As for whether or not Adams was anti-American the answer is simply no. With Hamilton, however, if we are defining "anti-American" as someone who stood against the principles this country was founded upon then yes - I would assert that Hamilton was anti-American. He is, as a matter of fact, the Founder who is guilty of creating the myth of "implied power" -- he is the one who pretended like the 10th Amendment did not exist, and the first politician to begin creating meaning out of things that simply were not "in" the Constitution. The Constition was, as aequalsa mentioned, intended to limit the federal government's power by bestowing to it only those powers it enumerated. Hamilton was unsatisfied with this and thus he is the one who lead the charge on finding loopholes. Of all the despicable things he wrote in his lifetime, the most un-American quote that comes to mind is from his Report on Manufactures, in which he wrote: " The power to raise money is plenary and indefinite [in the Constitution]... The terms general welfare were doubtless intended to signify more than was expressed." Well, no, maybe worse was a comment from his piece on the COnstitutionality of the Bank of the United States, where he wrote "Implied powers are to be considered as delegated equally [to the FEderal government] with express ones." Implied powers? This had come up in the debates of the COnstitutional COnvention and it was precisely because the Founders were aware that they might be leaving power up to interpretation that they put the 10th Amendment in place; it states that the Fed is limited to the powers as stated in the COnstitution and all others not expressly listed were reserved to the states (ie, they could decide for themselves). Hamilton is the original weasel who clung to the phrase "general welfare" as some kind of loophole that authorized the Federal government to do whatever it felt like doing. That is unequivocably an anti-American idea - it defies the whole purpose of the Revolution. It was also Hamilton who advocated for a PERMANENT executive who held the power to VETO all state legislation. How does that fit into the model of a Republic? He may have been a great soldier for Washington in battle, but he remains, in my mind one of the most corrupt souls to ever walk upon this continent: he was nothing BUT an advocate for highly centralized (and largely unlimited) power, mercantilist trade practices and government intervention in economics. He championed the the ideas of public debt, high taxation, protectionism and government controlled banks. Exactly which one of those ideas is American to you? Obama might say, and take actions that prove he believes, these ideas are American but I reject them entirely.

Hamilton was, therefore anti-American UNLESS we are to define American as one who puts the powers of the government above the rights of the people - as Obama seems inclined to do (though he is crafty at veiling his intentions: more crafty than Hamilton), then Hamilton would be the greatest American ever. But I hate that definition. And I despise the fact that Obama is yet another advocate of Hamilton's f'ed up principles. Obama did not create these problems; one could argue Hamilton did. But Obama is yet another cog in these faulty notion of Americanism that has developed over the last two hundred years. Our country's government was meant to exist primarily for the protection of the populations' rights - now our government seems more inclined to overstep its powers to appease enough people in order to simply protect itself. It doesn't seem to care what rights are tampled upon as long as the masses are appeased enough not to overthrow the government. The whole pattern is just sad.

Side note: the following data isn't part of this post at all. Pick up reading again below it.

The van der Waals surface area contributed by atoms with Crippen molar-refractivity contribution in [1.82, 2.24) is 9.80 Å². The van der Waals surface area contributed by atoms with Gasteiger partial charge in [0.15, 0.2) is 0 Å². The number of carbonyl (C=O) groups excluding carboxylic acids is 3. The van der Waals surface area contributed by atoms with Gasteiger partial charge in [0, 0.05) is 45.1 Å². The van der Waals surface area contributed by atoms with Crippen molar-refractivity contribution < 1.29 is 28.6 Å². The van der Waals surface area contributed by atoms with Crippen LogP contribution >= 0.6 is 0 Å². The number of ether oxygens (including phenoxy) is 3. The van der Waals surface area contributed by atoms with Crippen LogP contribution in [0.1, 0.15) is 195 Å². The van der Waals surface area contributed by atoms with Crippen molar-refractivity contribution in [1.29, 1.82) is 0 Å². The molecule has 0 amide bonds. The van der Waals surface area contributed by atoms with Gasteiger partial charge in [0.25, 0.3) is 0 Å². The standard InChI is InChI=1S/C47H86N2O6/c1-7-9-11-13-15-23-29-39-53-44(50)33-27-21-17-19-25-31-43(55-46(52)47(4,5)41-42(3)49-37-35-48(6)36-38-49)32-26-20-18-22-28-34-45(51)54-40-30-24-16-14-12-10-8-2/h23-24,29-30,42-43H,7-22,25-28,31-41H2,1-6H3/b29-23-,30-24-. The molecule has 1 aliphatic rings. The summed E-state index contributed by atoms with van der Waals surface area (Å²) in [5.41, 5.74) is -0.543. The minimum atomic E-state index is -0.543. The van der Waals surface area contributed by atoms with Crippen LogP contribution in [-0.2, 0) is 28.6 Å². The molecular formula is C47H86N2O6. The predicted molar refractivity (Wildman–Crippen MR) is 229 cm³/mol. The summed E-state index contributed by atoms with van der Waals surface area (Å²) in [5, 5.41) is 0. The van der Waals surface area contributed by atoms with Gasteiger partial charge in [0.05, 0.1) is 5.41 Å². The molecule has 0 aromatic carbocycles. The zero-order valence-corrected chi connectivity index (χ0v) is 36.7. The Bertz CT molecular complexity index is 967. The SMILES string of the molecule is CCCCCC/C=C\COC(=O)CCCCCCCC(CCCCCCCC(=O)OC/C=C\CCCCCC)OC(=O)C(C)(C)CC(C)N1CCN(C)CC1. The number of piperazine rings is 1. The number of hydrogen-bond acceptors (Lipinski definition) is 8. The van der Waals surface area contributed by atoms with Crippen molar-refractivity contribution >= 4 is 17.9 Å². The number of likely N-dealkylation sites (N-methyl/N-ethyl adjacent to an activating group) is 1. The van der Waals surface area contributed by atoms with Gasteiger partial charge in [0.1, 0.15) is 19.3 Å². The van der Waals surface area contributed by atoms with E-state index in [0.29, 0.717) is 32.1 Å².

There's a reason why ADams and Jefferson both died so distraught about where they saw the country heading: the country was moving away from what they had fought against, and toward what Hamilton advocated for: big government.

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First I do not much care about his intensions. The consequences of his wrong doing are going to be the same regardless.

Intentions do matter. I will be judged differently depending on whether I accidentally shoot you dead while cleaning my gun, or shoot you dead because I hate your cooking.

Second, he understands and even fully acknowledged that it is the free market which is the source of wealth. He also due to this altruistic ethics believes in economic equality.

He does not believe in economic equality. That would be communism. He and just about everyone in this country believes in a progressive tax system to limit to some extent the wealth disparities the market tends to produce in society.

His attachment to that idea is stronger than his attachement to the notion of individual rights your country is based on... The founding ideals were not at odds. It is people who deviate from the founding ideals. And there is no compromise with the violation of individual rights.

I have explained above how the notion that the United States was based on individual rights alone is a fallacy. If you want to take issue with the comments that support this from Adams, Hamilton, Washington, and Marshall, go right ahead. Now would be the time.

In your opinion, what are the 'founding ideals' of this nation? Which ones were at odds? And in what ways were they compromised?

You're asking me to teach a course on this board in 18th century American political thought? Because that's what it would take to answer that properly. We don't have the time or inclination for that. What we have before us is the proposition that the country's ideals included not just the protection and celebration of individual rights, but also that the country was a cohesive union of patriots who had cause to seek the betterment of society has a whole. The quotes ai have provided have demonstrated that.